From ground-up construction to utility repair, any time a team will be working more than five feet below ground, OSHA Trench and Excavation Safety guidelines must be followed. Here is a quick guide to help understand the ins and outs of safe digging, along with the right dirt and excavation equipment to get your construction project off to a safe start.
Preparing to Dig
Prior to breaking ground, contractors must examine the construction site to identify any potential safety hazards and evaluate several site conditions, including surrounding traffic, soil types, weather, overhead and belowground utilities, surface or ground water, nearby structures, and more.
It is critical to have a Certified Competent Person on hand to thoroughly evaluate the site and soil conditions, and to create a plan utilizing the appropriate protective systems for the site and job. A Competent Person, defined by OSHA, is an individual who has been professionally trained to identify or foresee hazards, and who is authorized to take corrective measures to eliminate those hazards.
Protect Your Dig Team
Protective systems are used to reduce potential hazards during excavation and trenching projects. OSHA requires strict safety protocols to protect construction workers from potentially life-threatening injuries while working in confined spaces or trenches with a depth exceeding five feet. When sloping or benching, trenches deeper than 20 feet require a protective system designed by a registered professional engineer.
There are four acceptable types of trench and excavation protective systems, each require a full understanding and analysis of the site, space, depth, and soil conditions.
Conducive to any soil type, this protective system cuts the walls of the trench or excavation area back at an angle from the floor to create a stable slope. An OSHA-Certified Competent Person will determine the slope angle by first evaluating the soil. In general, the flatter the angle, the more protection workers have. Slopes angles must not be steeper than 1.5 to 1.
Under certain cohesive soil conditions (Types A and B only) or with stable rock, trench projects can safely utilize a “Benching” system to prevent cave-ins. Like Sloping, Benching relies on excavating the natural soil in a way that creates stable trench sides. To be done safely, a series of horizontal and vertical surfaces are cut into the side of the excavation site, creating a tiered bench effect. An OSHA-Certified Competent Person will determine safe ratios of horizontal to vertical cuts.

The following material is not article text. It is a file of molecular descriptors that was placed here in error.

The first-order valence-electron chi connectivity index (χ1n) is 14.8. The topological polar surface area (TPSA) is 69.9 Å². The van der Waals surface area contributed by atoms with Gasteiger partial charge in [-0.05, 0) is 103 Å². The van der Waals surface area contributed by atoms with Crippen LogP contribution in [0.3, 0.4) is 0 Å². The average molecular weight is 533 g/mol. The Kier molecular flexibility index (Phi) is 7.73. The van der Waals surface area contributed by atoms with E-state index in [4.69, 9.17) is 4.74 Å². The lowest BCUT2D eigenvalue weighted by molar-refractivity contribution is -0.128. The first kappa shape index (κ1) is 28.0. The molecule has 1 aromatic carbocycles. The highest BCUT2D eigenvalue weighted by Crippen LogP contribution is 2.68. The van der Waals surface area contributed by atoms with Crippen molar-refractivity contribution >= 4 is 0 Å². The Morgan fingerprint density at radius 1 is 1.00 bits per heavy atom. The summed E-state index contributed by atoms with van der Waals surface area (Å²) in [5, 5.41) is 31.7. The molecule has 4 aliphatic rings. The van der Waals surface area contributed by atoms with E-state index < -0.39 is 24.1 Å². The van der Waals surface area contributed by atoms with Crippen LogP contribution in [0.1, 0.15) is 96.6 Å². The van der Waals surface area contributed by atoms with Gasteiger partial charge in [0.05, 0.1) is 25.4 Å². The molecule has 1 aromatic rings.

Designed to prevent excavation failure (cave-ins), engineered shoring systems support surrounding trench walls with vertical upright sheeting and cross braces (shores). Shores apply safe pressure on the vertical uprights and sheeting.
Shields are engineered metal boxes that are placed in the excavation site. Although they do not provide reinforcement to trench walls, shield boxes provide workers with an environment to work safely and protected from collapsing materials, loose soil, and falling debris.
Essential Heavy Equipment
For underground and excavation projects, contractors typically rent heavy equipment like backhoes and excavators. The backhoe is a versatile dirt mover with a two-sided design. One side can be configured an excavation bucket for fast digging, while the other side uses a skid steer bucket or blade to move dirt and materials from the excavation site.
Excavators come in a variety of sizes for precision trenching and digging. Larger excavators are ideal for serious digging projects, like foundation excavation where a lot of ground needs to be cleared. Mini excavators are the more compact and versatile heavy equipment option, perfect for maneuvering around tight spaces without compromising power.
In addition to top quality heavy equipment, Sunstate Equipment’s Trench Division rents trench safety shoring and shielding equipment, backed by our renowned commitment to quality, safety, and superior customer service.
Ask about our OSHA-Compliant Competent Person and Confined Space Safety Awareness Training to help keep your jobsite safe and compliant with the latest OSHA and NUCA Trenching and Excavation Safety guidelines.
Contact Sunstate Equipment Trench Safety Division for more information. (866) 823-3319